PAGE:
First, I must say that I was told that the mother board might be the problem. I called my husband to tell him what I was told the problem might have been and how much the part was. A little expensive, but still cheaper than calling a repair man. He told me to order the less expensive part first to see if that fixed it. The fan motor. We hung up the phone and for kicks I scrolled down the page to see if it might give any more information on the part and what it controlled, etc. I don't usually read comments, but was amazed at the ones I read. The second comment on the page said that his refrigerator made a whooing sound like a ghost. Our Frig has done this since the day we bought it! He replaced the mother board and the "ghost" moved out! The third comment was that his refirg made a clicking noise and the ice maker doesn't work! I immediately called my husband back and told him I was ordering the part! It arrived the next day. So extremely easy to put in! I removed 3 screws from the cover, disconnected a couple of wires, a few plastic clips; pushed the new part on the clips rehooked the wires and put the cover back on. I bet it took less than 10 minutes! My husband thinks I'm a genius!! Thank you so much for all of your help!

Ice maker stopped working

  • Customer: Dan from West Bloomfield MI
  • Difficulty: Really easy
  • Time to Complete: Less than 15 mins
  • Tools Required: Nutdriver
  • 23 of 28 people found this instruction helpful
I unplugged the electrical connection. Then I removed the 2 screws holding the icemaker in place. I lifted out the old icemaker unit and put the new one in place. Then put the 2 screws back in and plugged in the new unit.

The icemaker started making ice very soon after turning the unit on.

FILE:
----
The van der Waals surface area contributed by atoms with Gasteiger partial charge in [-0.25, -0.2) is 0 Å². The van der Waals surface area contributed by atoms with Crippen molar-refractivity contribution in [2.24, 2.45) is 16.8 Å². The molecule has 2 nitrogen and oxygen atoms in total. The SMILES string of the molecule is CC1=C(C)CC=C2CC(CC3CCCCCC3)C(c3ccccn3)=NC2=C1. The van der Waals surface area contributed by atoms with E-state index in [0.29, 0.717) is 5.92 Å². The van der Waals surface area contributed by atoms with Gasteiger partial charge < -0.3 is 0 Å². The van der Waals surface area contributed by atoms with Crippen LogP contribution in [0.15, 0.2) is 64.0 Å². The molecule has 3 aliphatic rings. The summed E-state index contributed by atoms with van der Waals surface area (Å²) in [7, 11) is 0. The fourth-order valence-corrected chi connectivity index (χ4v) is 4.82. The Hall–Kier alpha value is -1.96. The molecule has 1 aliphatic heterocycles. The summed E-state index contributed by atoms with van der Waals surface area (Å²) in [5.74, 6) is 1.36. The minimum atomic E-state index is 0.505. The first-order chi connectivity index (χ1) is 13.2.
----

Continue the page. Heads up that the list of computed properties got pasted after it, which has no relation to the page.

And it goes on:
Quit making ice.

  • Customer: Joe from Brentwood TN
  • Difficulty: Really easy
  • Time to Complete: 15 - 30 mins
  • Tools Required: Screw drivers
  • 19 of 20 people found this instruction helpful
There were not two screws as the instructions said. There was only one screw and I had to firmly pull it out after taking out the one screw. Then, to put the new one in, I had to line up two slots on two knob-like things and push it in firmly. Then screw the one screw in.

Other than the two-screw problem, it was easy.

broken ice maker part

  • Customer: Laura Beth from Mandeville LA
  • Difficulty: Really easy
  • Time to Complete: Less than 15 mins
  • Tools Required: Screw drivers
  • 19 of 21 people found this instruction helpful
used a screwdriver to remove screw and unplugged part. Plugged in new one and secured with a screw.
Simple

fridge side freezes some items

  • Customer: Anthony from Murfreesboro TN
  • Difficulty: Really easy
  • Time to Complete: Less than 15 mins
  • Tools Required: Screw drivers
  • 19 of 23 people found this instruction helpful
went to your website and viewed exploded view to find the sensor( there are two I just picked one to replace for now), pried the cover off carfully and pulled out the sensor. I snipped the wire in the middle leaving plenty to work with. I shortened the wire on the new piece, spliced the wires together and with some 3M rubberized, tape wrapped them up, replaced the sensor back into the cover and snapped in place.

ice maker leaked water slowly and froze the cubes together

  • Customer: Steven from Cave Creek AZ
  • Difficulty: A Bit Difficult
  • Time to Complete: 1- 2 hours
  • Tools Required: Nutdriver, Pliers, Screw drivers, Socket set, Wrench set
  • 21 of 29 people found this instruction helpful
The replacement ice maker that GE supplies for my old refrigerator is a little different than the original. The electrical plug changed from a round plug to a square one. They include an adapter for it, but DON'T USE IT. There's not enough room for the bulky cord and connector. I got a much cleaner installation by taking apart the old and the new ice maker, and then splicing in the old connector into the new ice maker. You need to carefully unscrew a circuit board inside to wire it in, and it'll be more secure if you solider 3 wires instead of using crimp connectors. The instructions also tell you to use your old 'ice breaker', but it won't fit on the new ice maker. I just left the new ice maker's ice breaker on, and it seems to work perfect.

THE SHELF WHICH HELD UP THE TWO HYDRATOR DRWERS BROKE

  • Customer: Steven from Pittsboro NC
  • Difficulty: Difficult
  • Time to Complete: 1- 2 hours
  • Tools Required: Pliers, Screw drivers